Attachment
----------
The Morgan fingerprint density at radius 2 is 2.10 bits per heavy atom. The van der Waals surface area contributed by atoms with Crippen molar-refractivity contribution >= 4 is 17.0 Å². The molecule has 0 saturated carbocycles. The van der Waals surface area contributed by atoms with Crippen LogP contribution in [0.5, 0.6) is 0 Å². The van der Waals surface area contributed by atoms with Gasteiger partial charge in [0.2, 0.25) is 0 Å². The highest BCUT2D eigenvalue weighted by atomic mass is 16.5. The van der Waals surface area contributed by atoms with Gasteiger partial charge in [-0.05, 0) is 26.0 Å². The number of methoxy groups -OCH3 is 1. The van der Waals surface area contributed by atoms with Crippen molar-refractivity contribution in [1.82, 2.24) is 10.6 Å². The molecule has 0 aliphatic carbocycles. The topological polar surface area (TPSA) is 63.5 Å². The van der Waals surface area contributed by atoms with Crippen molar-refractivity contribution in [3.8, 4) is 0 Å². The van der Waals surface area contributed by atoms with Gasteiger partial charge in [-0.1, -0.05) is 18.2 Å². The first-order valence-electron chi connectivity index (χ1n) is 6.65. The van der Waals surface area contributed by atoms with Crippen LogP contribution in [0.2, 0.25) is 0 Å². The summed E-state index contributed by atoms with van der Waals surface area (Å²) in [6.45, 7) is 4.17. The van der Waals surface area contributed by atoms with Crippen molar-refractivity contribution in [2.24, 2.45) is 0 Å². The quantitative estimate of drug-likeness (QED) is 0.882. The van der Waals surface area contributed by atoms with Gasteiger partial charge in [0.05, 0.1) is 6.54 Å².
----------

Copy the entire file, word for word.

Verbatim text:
The Morgan fingerprint density at radius 2 is 2.10 bits per heavy atom. The van der Waals surface area contributed by atoms with Crippen molar-refractivity contribution >= 4 is 17.0 Å². The molecule has 0 saturated carbocycles. The van der Waals surface area contributed by atoms with Crippen LogP contribution in [0.5, 0.6) is 0 Å². The van der Waals surface area contributed by atoms with Gasteiger partial charge in [0.2, 0.25) is 0 Å². The highest BCUT2D eigenvalue weighted by atomic mass is 16.5. The van der Waals surface area contributed by atoms with Gasteiger partial charge in [-0.05, 0) is 26.0 Å². The number of methoxy groups -OCH3 is 1. The van der Waals surface area contributed by atoms with Crippen molar-refractivity contribution in [1.82, 2.24) is 10.6 Å². The molecule has 0 aliphatic carbocycles. The topological polar surface area (TPSA) is 63.5 Å². The van der Waals surface area contributed by atoms with Crippen molar-refractivity contribution in [3.8, 4) is 0 Å². The van der Waals surface area contributed by atoms with Gasteiger partial charge in [-0.1, -0.05) is 18.2 Å². The first-order valence-electron chi connectivity index (χ1n) is 6.65. The van der Waals surface area contributed by atoms with Crippen LogP contribution in [0.2, 0.25) is 0 Å². The summed E-state index contributed by atoms with van der Waals surface area (Å²) in [6.45, 7) is 4.17. The van der Waals surface area contributed by atoms with Crippen molar-refractivity contribution in [2.24, 2.45) is 0 Å². The quantitative estimate of drug-likeness (QED) is 0.882. The van der Waals surface area contributed by atoms with Gasteiger partial charge in [0.05, 0.1) is 6.54 Å².